Reviewer James Broderick, Ph.D: James is an associate professor of English and journalism at New Jersey City University. A former newspaper reporter and editor, he is the author of six non-fiction books, and the novel Stalked. His latest book is Greatness Thrust Upon Them, a collection of interviews with Shakespearean actors across America. Follow Here To Listen To An Interview With James Broderick.
Author: Richard Buzzell
Author: Richard Buzzell
If you ever wondered what happened to Holden Caulfield, the youthful misanthrope at the center of J.D. Salinger’s epic manifesto of teenaged ennui, Catcher in the Rye, I have a theory: he grew up, settled in Toledo, Ohio, got married and had a son nicknamed Corky, who became, like his father, a disaffected student who dropped out of college to run an anti-capitalism website.
How better to explain the very Holden-like enmity toward globalized society in general and suspicion of corporate oligarchy in particular that fuels ZombieStop Parade, a novel-diary-manifesto by Richard Buzzell?
This is a book that succeeds – but only in spurts. The story is presented as a series of journal entries that span almost one year, from Jan.1 to Halloween. Each entry gives a piece of the story of the founding, growth, and rise to prominence of a website called ZombieStop (run by college-aged Corky), which aims to be an antidote to the onslaught of propaganda put forth by global corporations and their media enablers. The narrator, Corky’s assistant (and the site’s mascot ZombieStopperUno) tells the story in plain, unadorned prose.
There are really two books here, always fighting each other for narrative prominence. The parts of the book that work well for me are the frequent and articulate attacks on corporate greed and the social structures that reinforce the notion that what’s good for General Motors (or Citibank, or Enron) is good for America. Buzzell has a searing intelligence and a frighteningly adroit reading-between-the-lines perspective on what’s happening in a Bernie Madoff-style America. There are dozens of paragraphs here that simply shine as iconoclastic and eloquent statements about what’s wrong with the contemporary economic picture. And Buzzell has the historical awareness to see how current exploitative corporate practices have derived from previous epochs (the narrator cites the enshrinement of the widely accepted “myth” that supply and demand operate independent of political considerations as one example of how corporations can falsely claim they are, in fact, accountable – even though they’ve created the myth themselves.)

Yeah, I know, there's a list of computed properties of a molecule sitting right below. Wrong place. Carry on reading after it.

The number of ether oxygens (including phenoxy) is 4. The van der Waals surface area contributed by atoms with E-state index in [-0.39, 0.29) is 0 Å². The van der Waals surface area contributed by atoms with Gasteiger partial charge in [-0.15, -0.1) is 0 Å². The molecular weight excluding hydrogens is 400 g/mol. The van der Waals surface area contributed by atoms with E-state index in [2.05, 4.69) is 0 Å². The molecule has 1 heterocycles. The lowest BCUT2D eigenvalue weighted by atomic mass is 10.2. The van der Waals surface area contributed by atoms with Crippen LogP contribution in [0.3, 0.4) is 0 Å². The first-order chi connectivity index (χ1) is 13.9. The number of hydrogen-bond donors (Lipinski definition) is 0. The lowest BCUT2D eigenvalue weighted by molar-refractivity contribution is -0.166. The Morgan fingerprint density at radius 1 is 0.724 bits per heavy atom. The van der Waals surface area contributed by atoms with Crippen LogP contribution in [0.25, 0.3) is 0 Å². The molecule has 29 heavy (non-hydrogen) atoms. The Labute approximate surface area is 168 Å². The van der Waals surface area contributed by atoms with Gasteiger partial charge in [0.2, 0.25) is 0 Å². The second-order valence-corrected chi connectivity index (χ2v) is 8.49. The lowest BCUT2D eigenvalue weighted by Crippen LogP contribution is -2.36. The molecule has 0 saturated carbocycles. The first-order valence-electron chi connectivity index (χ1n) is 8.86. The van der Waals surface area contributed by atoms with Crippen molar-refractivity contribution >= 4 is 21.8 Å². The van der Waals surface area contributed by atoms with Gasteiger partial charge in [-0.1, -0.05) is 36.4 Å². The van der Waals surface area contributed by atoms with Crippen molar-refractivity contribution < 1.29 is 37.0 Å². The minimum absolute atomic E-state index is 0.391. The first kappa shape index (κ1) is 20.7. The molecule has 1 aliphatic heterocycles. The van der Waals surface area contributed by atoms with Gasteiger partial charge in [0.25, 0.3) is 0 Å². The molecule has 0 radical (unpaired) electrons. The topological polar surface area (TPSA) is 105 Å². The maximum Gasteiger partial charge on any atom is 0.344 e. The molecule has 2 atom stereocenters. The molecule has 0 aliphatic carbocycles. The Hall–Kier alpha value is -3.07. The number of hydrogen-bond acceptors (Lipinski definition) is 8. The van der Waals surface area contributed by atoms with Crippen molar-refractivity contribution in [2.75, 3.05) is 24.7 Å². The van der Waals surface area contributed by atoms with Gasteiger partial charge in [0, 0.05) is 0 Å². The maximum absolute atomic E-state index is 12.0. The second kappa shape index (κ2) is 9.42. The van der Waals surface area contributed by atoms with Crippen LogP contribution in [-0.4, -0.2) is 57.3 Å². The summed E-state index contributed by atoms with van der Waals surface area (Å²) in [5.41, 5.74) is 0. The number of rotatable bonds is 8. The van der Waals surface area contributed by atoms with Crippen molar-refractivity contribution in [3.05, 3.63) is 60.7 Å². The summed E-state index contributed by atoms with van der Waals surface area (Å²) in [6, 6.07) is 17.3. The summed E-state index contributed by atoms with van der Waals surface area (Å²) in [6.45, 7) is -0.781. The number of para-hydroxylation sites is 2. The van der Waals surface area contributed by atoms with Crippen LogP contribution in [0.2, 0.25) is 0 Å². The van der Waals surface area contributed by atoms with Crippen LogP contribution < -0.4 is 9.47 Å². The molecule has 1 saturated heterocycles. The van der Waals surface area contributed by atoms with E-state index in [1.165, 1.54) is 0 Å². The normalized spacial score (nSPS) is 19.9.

But the majority of the book involves a story that simply doesn’t go anywhere, despite numerous teases that things are about to get interesting. Characters are brought in who seem to promise some dramatic momentum – a mysterious FBI agent, a meddlesome girlfriend, a documentary filmmaker – but the narrative makes almost no use of them. They exist merely as sounding boards for Corky (who speaks through the narrator) to offer further harangues about the corporate theocracy. I kept waiting for something – anything – surprising to happen. The book dangles the prospect of some real intrigue – allusions to a couple of terroristic bombings and a couple of mysterious posters in the website’s forum called the Jackal and the Wolverine – but nothing more is said of them.
Buzzell’s antenna is clearly attuned to the subtle ways in which the promise of a globalized Utopia can sour, turning the milk of human kindness rancid. His insights are often stunning. One ardently hopes he finds a story worthy of them.
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